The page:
OUTDATED TECHNOLOGY

    INTERNET NOT RELIABLE

    LACK COMPUTERS FOR TEACHERS

    NOT ENOUGH PROFESSIONAL DEVELOPMENT

    INSUFFICIENT TIME TO PREPARE

    LACK COMPUTERS FOR STUDENTS

    Percent Teachers Citing Most Significant Barrier

  • Microsoft in Education 7 www.microsoft.com/education/

    2015 Microsoft Corporation

    necessary to implement a project of this type and scope. It can serve as a

    roadmap that other school districts can follow to integrate technology in

    teaching and learning as a way to transform education.

    Going Digital 2015 It was simple: Manteca USD recognized that they did not have a system

    in place to support 21st-century learning initiatives, including the

    Common Core State Standards, which require a digital curriculum for all

    grades K12.

    As a result, Manteca USD designed the Going Digital 2015 initiative to

    not only meet mandated initiatives, but also to transform the relationship

    between teaching and learning in ways that can prepare students for a

    global future while also helping them thrive locally.

    The Going Digital 2015 initiative is bringing forward-thinking education

    to teachers and students across the entire district. The initiative includes

    updating their network infrastructure, providing computers for all

    students and teachers, and delivering professional development

    opportunities to all teachers.

    About Manteca Unified School District

    Manteca, located in Californias agricultural Central Valley, is home to

    nearly 75,000 people living in approximately 18,000 households. Manteca

    is growing rapidly, with nearly 16% growth in 5 years and over 31%

    growth in the past 15 years.3

    Manteca is located in Californias agricultural Central Valley. iStock.com/Valeri Kimbro

    3City of Manteca, CA Economic Development Division, Key Demographics site.

    Superintendent Messer says,

    Residing in the Central Valley of

    California, we are surrounded by

    communities that often make it on

    the top 10 lists published by major

    media outlets. Lists like: The cities

    with the highest foreclosure rate, or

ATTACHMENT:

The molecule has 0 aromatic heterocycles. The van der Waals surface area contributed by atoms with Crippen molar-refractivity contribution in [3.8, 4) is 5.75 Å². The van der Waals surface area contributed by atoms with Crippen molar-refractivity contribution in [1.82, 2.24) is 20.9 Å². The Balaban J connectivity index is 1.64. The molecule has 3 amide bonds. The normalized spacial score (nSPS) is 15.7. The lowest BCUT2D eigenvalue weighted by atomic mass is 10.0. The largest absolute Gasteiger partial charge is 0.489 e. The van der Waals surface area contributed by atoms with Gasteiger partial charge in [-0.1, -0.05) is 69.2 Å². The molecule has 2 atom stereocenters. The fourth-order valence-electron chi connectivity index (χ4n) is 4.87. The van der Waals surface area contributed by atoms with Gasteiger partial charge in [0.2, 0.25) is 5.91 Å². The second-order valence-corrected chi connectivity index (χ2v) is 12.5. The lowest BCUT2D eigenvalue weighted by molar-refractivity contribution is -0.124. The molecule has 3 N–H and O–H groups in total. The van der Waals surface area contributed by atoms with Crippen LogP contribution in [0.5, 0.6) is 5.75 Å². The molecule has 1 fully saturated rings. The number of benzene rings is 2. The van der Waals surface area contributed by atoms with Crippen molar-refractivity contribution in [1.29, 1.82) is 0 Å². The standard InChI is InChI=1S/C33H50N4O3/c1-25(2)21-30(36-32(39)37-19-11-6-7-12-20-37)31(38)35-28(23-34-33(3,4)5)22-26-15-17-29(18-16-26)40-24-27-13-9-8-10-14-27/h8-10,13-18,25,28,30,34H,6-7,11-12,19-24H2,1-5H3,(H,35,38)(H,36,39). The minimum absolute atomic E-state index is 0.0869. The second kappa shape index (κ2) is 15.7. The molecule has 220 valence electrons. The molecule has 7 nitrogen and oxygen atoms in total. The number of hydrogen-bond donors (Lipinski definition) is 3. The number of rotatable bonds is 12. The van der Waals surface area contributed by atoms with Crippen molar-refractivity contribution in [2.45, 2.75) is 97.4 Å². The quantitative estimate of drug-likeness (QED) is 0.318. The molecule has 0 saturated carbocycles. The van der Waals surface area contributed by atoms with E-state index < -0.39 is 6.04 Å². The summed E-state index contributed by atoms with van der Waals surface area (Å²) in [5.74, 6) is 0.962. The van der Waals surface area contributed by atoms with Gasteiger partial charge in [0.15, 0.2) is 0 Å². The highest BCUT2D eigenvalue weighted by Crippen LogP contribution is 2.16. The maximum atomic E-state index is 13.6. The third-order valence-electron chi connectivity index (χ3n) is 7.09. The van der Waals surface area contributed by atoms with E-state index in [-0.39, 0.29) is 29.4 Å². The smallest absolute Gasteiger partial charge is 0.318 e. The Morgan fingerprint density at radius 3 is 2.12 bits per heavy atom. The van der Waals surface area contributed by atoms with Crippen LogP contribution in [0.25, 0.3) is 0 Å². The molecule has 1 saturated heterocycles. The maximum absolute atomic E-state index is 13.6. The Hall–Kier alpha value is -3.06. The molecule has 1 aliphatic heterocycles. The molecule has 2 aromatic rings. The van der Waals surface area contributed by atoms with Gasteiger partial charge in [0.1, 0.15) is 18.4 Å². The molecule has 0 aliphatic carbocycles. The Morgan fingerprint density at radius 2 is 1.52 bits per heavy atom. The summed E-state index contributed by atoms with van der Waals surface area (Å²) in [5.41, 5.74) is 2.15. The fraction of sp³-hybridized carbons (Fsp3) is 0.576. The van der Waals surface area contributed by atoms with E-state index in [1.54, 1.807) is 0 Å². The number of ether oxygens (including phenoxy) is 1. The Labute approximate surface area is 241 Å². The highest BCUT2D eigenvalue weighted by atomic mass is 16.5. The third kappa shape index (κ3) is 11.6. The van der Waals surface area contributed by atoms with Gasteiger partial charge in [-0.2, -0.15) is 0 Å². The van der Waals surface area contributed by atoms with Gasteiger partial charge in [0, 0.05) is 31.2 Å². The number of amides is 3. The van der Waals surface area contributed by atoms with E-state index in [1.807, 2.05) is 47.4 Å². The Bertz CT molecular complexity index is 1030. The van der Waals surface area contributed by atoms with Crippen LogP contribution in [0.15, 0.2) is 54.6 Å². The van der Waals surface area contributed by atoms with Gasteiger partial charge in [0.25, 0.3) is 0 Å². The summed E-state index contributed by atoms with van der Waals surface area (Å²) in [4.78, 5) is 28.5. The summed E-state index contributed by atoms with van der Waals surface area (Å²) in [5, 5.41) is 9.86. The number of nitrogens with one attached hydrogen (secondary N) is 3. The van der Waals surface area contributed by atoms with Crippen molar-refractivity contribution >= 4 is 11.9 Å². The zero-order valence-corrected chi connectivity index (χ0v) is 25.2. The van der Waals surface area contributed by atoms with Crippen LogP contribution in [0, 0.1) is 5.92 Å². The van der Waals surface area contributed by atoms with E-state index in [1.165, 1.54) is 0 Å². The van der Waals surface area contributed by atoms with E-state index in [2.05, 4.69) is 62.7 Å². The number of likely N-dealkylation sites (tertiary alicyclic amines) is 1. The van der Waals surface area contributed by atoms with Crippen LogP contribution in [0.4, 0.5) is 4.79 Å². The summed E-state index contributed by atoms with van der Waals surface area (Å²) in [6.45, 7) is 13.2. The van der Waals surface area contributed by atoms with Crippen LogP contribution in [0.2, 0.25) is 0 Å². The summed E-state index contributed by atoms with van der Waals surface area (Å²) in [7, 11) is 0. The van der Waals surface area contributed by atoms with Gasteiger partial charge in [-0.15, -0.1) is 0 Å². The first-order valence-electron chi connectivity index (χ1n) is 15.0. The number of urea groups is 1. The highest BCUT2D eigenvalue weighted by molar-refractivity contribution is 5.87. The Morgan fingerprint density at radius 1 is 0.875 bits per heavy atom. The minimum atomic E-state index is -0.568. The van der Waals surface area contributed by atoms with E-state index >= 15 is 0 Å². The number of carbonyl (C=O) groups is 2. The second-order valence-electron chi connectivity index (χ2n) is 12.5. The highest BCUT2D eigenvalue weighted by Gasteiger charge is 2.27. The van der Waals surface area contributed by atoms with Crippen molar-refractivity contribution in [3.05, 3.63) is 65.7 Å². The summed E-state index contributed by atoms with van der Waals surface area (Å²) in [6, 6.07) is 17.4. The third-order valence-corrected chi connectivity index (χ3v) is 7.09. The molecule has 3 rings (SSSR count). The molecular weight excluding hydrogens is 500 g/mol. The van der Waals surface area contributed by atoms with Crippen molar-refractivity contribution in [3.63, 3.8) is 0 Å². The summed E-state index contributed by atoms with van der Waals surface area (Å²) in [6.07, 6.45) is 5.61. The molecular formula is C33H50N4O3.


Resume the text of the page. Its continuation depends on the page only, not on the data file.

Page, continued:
The least literate cities, or Cities with

    the highest teen pregnancy rates,

    etc. And yet, our mission and my

    passion is to prepare our students for

    their global future while residing in

    this Central Valley. That being said,

    our biggest obstacle is to ensure that

    we do not allow our location, our

    environment, to define our

    expectations of our students and

    therefore prevent them from

    preparing for their future.

    http://www.ci.manteca.ca.us/econdev/Demographics/default.htm

  • Microsoft in Education 8 www.microsoft.com/education/

    2015 Microsoft Corporation

    Manteca USD serves 23,309 students: 52% Hispanic or Latino, 23% White,

    8% African-American, 7% Asian, 5% Filipino, 1% Native American,

    1% Pacific Islander, 1% two or more races (non-Hispanic), 2% Other or

    not reported.4

    The district has 20 elementary schools (K8), 5 high schools (912), and

    3 alternative schools (1 elementary and 2 high school), and 1 Dependent

    Charter High School. Going Digital will support a total of 32 sites across

    the entire district.

    Since 2008, Superintendent Jason Messer and the Manteca USD Board of

    Trustees have led the district through significant budget cuts, increased

    class sizes, and reduced staff funding. Even with these challenges, they

    have remained focused on the future. They knew that technology would

    help the district overcome these and other challenges; they also knew

    that it would take more than just technology to help teachers and

    students succeed. Successful change on this scale and at every level

    demands collaboration and creativi...